The SAFETY Act would significantly stymie, if not eliminate, this local pushback to the increasingly unpopular practice of schools playing adoptive parents with other people’s children. (Although already, the Chino Valley Unified School District has filed suit against Newsom over this act.) The plain text of the California law claims that it merely prevents schools from adopting policies that “forcibly out” trans kids—as if confused fifth-grade girls are in the same position as closeted gay adults in decades past who risked arrest and firing for being outed. 

The law’s clever sponsors are typically quiet on the subject of “outing” to whom. The entire school already knows that Lily is now “Tyler.” Teachers will cheerfully share that information with each other, school mental health staff, administrators, and other students. The only ones who don’t get to know are the parents.

A favorite talking point of activists on the left is that with regard to sexual orientation and gender identity, schools must keep secrets with young children to protect them from transphobic and homophobic parents. Even in the most progressive of states, the claim that parents who discover that their child is transgender might abuse or kick her out is used to justify a policy that would otherwise be difficult to understand and impossible to justify.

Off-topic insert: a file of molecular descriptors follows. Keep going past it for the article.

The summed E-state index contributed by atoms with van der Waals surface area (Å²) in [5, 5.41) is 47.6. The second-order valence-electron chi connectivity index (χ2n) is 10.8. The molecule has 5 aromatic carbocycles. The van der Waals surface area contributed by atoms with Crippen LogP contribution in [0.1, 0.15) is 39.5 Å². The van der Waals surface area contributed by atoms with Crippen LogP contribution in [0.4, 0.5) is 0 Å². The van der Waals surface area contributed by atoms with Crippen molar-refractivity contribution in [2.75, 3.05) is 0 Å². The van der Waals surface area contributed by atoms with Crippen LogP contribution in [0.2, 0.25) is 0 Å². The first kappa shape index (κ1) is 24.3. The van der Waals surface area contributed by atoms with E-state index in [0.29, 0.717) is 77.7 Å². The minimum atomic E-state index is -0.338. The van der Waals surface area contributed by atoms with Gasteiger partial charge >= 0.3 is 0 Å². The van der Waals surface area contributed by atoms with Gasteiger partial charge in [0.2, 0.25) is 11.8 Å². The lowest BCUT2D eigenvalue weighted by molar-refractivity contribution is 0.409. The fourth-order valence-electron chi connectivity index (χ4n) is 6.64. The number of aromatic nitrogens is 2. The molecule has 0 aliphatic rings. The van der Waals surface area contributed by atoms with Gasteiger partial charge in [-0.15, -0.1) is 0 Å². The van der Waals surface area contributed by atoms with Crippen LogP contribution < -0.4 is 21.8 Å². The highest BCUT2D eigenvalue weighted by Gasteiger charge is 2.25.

Aurora Regino is a single mother in California who last year sued the Chico Unified School District for secretly pushing social transition on her then–11-year-old daughter. Regino told me that the “phobia” rationale seemed “ridiculous.” She added, “How is it not outing a kid if you’re telling an entire school that they’re a different sex? That’s outing right there. So everybody knows except the parents? That doesn’t really make any sense to me.”

Erin Friday, a California attorney and author of bills in several states requiring parental notification for any change in a child’s gender identity at school, vented exasperation at the idea that California parents are so homophobic or transphobic they cannot be trusted. “This is California, for crying out loud.”

Regino agreed. “Both my girls are very active. We do swimming, theater, soccer, softball. We are in connection with I don’t know how many families. And there’s not one family that I can think of that we are around that would kick out their kid because they thought that they were ‘nonbinary’ or trans or gay,” she said. “I mean, to me, that’s an extreme statement that these kids are going to get kicked out. Are we saying one in ten thousand? So we’re going to risk the rest of the children and separate them from their parents during the time that they need them the most?” Her now–13-year-old daughter no longer wants to be a boy.